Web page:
Volume 44, Number 174,
July-September 2013
Manufacturing Entrepreneurship
and Development in the Mexican States
Martín Ramírez Urquidy, Manuel Bernal and Roberto Fuentes
METHODOLOGICAL AND EMPIRICAL ASPECTS

Data on Business Structure, Entrepreneurial Capacity and Economic Development in the Mexican States

This research uses information describing the Mexican states, taken from the inegi (National Statistics Institute) economic censuses of 2004 and 2009, as well as the Mexican Institute for Competitiveness (imco). According to the most recent economic census, 4.72 million economic enterprises or companies were registered in 2008. That number is 61% higher than those registered in the 2004 economic census. These enterprises are categorized by size, where 95% are micro-enterprises, 4% are small, 0.8% are medium-sized and 0.2% are large. This breakdown is similar to 2004, meaning there have been no significant changes in the percentages, but rather in the absolute values (inegi, 2004 and 2009). Data from the 2009 economic census shows that in 2008, the commerce sector accounted for 50% of enterprises, the services sector corresponded to 36.3% and the manufacturing industry to 11.7%. In other words, these three sectors made up 98% of the nation’s enterprises.

Similarly, these businesses accounted for nearly 90% of employed individuals, with the services and commerce sector taking up a large share, while the participation of the rest of the economic sectors was relatively low. However, the manufacturing industry accounted for 53.1% of the total value of gross production, nearly three times the amount for the service sector and four times the figures for mining and commerce, confirming the importance of manufacturing as a motor of economic growth.

Even so, the importance of manufacturing in terms of production is not reflected in the number of micro-enterprises, as the weight of these enterprises is 92%. This means that only 8% of companies have 10 or more employees. The participation of micro-enterprises in services and commerce is 95% and 97%, respectively, meaning that only 5% and 3%, respectively, of companies have 10 employees or more. This is significantly lower than in manufacturing.

The above demonstrates that the manufacturing sector has less favorable entry conditions than other sectors, as it requires greater investment and taking advantage of a higher-level scale. In addition, manufacturing requires broader markets than other sectors. This explains the greater share of this sector in aggregate value and its link with development.

The state data reveals a relationship between development level, business structure and a measure of entrepreneurial capacity. This analysis uses two measures of the level of development: gdp per capita (gdppc) and state competitiveness measured using the state competitiveness index (ic) of the imco. The business structure is defined in two ways. First, the manufacturing industry is divided into enterprises with 0-2, 3-10 and more than 10 employees. Then, an ic component known as economic sectors with potential is included, which contains variables that reflect the state entrepreneurial capacity indicator (ice), encompassing business capitalization, human capital, leadership, innovation and other factors.

Table 1 presents the gdppc, ic, ice and the proportion of companies in the range of 0-2, 3-10 and more than 10 employees. It also presents a measure of deviation between the ic an the ice, where 0 indicates that the entity in question scores equally on general competitiveness (ic) and entrepreneurial competitiveness, as measured by the ice. Positive values indicate a better score on entrepreneurial capacity with respect to overall competitiveness. If the states are ranked from the highest to lowest level of development, based on their ic, this table shows the differences in development. The states Mexico City, Nuevo León, Baja California, Aguascalientes, Querétaro, Coahuila, Baja California Sur, Tamaulipas and Sonora rank in the top ten in terms of development level according to the state competitiveness index.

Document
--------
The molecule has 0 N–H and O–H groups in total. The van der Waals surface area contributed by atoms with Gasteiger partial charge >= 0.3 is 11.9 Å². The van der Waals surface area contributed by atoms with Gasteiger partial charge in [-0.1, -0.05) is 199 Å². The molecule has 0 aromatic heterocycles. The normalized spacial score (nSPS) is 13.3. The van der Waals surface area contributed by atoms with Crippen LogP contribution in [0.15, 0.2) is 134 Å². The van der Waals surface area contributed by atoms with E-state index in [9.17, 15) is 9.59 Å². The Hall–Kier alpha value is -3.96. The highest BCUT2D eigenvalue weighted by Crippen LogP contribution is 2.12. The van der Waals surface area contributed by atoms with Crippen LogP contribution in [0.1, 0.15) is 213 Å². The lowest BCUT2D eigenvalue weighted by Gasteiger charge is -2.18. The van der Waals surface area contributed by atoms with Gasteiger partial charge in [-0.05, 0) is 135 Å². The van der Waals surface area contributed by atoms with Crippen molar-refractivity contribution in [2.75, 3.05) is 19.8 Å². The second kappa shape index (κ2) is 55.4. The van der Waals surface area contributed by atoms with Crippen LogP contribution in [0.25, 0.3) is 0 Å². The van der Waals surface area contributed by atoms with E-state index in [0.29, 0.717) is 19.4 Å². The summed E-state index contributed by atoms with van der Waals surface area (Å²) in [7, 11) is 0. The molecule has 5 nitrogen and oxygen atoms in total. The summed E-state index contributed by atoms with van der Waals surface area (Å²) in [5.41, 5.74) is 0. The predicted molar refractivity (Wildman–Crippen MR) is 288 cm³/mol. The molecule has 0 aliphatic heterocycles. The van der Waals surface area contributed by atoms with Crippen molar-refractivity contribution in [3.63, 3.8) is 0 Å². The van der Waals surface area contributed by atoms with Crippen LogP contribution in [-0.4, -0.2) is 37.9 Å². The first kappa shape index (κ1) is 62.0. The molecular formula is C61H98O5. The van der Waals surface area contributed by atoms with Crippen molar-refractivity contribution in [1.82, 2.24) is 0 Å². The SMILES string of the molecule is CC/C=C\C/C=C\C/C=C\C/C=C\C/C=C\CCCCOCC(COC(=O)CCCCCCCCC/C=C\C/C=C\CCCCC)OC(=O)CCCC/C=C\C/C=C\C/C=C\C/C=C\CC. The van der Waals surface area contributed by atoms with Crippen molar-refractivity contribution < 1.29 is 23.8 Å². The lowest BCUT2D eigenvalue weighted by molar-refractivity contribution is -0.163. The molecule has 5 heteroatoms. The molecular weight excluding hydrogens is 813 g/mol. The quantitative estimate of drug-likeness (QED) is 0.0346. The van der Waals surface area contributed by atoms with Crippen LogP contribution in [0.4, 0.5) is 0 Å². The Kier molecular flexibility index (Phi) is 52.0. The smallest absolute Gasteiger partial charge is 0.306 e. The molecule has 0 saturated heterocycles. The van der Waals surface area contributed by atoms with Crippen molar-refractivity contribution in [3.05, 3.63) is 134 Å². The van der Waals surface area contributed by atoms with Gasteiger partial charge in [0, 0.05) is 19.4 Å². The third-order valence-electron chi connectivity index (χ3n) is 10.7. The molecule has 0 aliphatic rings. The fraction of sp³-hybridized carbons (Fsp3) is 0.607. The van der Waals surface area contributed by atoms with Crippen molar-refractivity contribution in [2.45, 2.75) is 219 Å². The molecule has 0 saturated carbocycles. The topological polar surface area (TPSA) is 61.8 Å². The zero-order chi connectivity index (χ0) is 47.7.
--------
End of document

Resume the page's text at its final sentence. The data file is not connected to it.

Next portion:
Nine of the 10 most developed states have similar levels of overall competitiveness (or development) and entrepreneurial capacity, as the deviations are 0 or are close to 0. This indicates that development in these states goes hand in hand with their entrepreneurial sectors. At least half of the states are in this type of situation. Of the top 10, Aguascalientes has lower entrepreneurial development than what its overall competitiveness would suggest. In the rest of the states, Nayarit, Sinaloa, Michoacán and Guanajuato rank relatively low in entrepreneurship as compared to the competitiveness of the state. The opposite occurs in mid-range developed states, where some have a relatively stronger entrepreneurial sector, such as Quintana Roo, Morelos, State of Mexico, Puebla and Tlaxcala.

Table 1 data also presents other analytical dimensions in Figures 1, 2 and 3, where the states are ranked based on their levels of development as measured by the 2008 gdppc and ic. States closer to the origin have lower development (lower gdppc or ic), while those farther away have higher development (higher gdppc or ic). There is also a trend line on each figure to define the relationship between development and business structure by size of enterprise and entrepreneurial capacity as measured by the ice.

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PROBLEMAS DEL DESARROLLO. REVISTA LATINOAMERICANA DE ECONOMÍA, Volume 49, Number 194 July-September 2018 is a quarterly publication by the Universidad Nacional Autónoma de México, Ciudad Universitaria, Coyoacán, CP 04510, México, D.F. by Instituto de Investigaciones Económicas, Circuito Mario de la Cueva, Ciudad Universitaria, Coyoacán,
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